Major compromise or elections

The tripartite government’s future remains unclear, with the coalition being shaken to its foundations a year after being created. The last political earthquake, caused by ERT, has created deep cracks that are hard to close. The developments are unpredictable and the situation is critical. Mr. Samaras’ decision to shut down ERT has triggered unprecedented reactions both domestically and abroad.

The most spectacular objection to the Prime Minister’s decision was by voiced the President of Democracy, who disagreed with the shut down and believes that ERT can stay on the air while its reform takes place. In this environment of conflict, the Prime Minister’s relationship with his two government partners Evangelos Venizelos and Fotis Kouvelis has suffered dearly.

The three partners are one step before a full-blown conflict, a development that would cause a monumental shock to the country’s political system. This is also the first time that the Prime Minister’s method of operation is openly questioned.

These are crucial moments for a country going through a tough period, while the implementation of the bailout package is problematic (privatizations are in jeopardy, bailout-mandated agreements are not implemented etc)

A lot will depend on the Monday afternoon meeting between the political leaders, the most important meeting of the past year. There will either be a major, honest compromise between the government partners, or they will lead the country to early elections, amidst an intensely-polarized climate, which can create a very problematic political environment. Elections could make things significantly worse.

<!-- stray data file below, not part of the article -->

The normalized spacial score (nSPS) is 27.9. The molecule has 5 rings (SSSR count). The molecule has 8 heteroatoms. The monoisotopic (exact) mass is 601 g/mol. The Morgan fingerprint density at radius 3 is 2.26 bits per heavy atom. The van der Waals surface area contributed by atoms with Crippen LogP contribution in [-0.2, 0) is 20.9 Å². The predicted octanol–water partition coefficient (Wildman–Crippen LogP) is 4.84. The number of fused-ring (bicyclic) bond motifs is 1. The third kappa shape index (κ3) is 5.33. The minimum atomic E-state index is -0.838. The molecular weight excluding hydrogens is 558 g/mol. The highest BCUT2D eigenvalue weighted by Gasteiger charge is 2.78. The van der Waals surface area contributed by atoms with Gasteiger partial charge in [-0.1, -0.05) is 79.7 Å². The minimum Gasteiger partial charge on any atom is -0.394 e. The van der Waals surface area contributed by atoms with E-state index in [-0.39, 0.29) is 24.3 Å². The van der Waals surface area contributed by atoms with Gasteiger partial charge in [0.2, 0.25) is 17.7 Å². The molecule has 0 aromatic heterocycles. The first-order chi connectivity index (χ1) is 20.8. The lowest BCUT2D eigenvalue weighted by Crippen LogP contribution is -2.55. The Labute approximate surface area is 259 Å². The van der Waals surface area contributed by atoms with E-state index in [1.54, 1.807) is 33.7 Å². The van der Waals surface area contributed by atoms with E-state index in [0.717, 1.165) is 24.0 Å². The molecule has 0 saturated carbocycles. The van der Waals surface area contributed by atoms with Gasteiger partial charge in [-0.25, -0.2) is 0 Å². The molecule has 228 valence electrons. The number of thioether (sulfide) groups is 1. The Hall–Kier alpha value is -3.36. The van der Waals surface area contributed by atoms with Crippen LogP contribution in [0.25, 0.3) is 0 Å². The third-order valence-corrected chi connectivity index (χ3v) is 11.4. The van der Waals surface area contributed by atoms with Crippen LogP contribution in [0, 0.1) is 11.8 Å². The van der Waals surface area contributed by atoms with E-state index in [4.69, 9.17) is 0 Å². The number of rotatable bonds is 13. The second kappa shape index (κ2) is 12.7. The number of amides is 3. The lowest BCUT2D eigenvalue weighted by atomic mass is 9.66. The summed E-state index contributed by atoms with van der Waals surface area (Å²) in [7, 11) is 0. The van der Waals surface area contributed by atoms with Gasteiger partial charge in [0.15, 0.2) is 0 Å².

What is certain is that the relations of the government partners have been shaken. After the latest developments, there is a lack of trust and increased suspicion amongst the three partners.

The Prime Minister’s decision to show down ERT despite the objections of Venizelos and Kouvelis during their meeting at Mr. Samaras’ home has dramatically exacerbated their relations. The PASOK and DIMAR leaders are furious at Mr. Samaras, who maintains he did the right thing and operated democratically, while claiming that Mr. Venizelos and Kouvelis were aware of the ERT shutdown.

All that remains is for the Prime Minister to compromise and sign a new deal with the other two partners for a fresh start, while the policy for ERT will be that “ERT has shut down once and for all and a common ministerial decision cannot be revoked”. Venizelos and Kouvelis believe that this fresh start cannot occur in the current climate and the government’s goals and framework of operation must be redefined, whatever that might entail.

The Prime Minister is called to demonstrate the ability to synthesize during the meeting and reverse the negative climate to avoid completely destroying the fragile government cohesion. Mr. Samaras’ is likely to suggest alternative option, which are currently being worked through, in order solve the problem.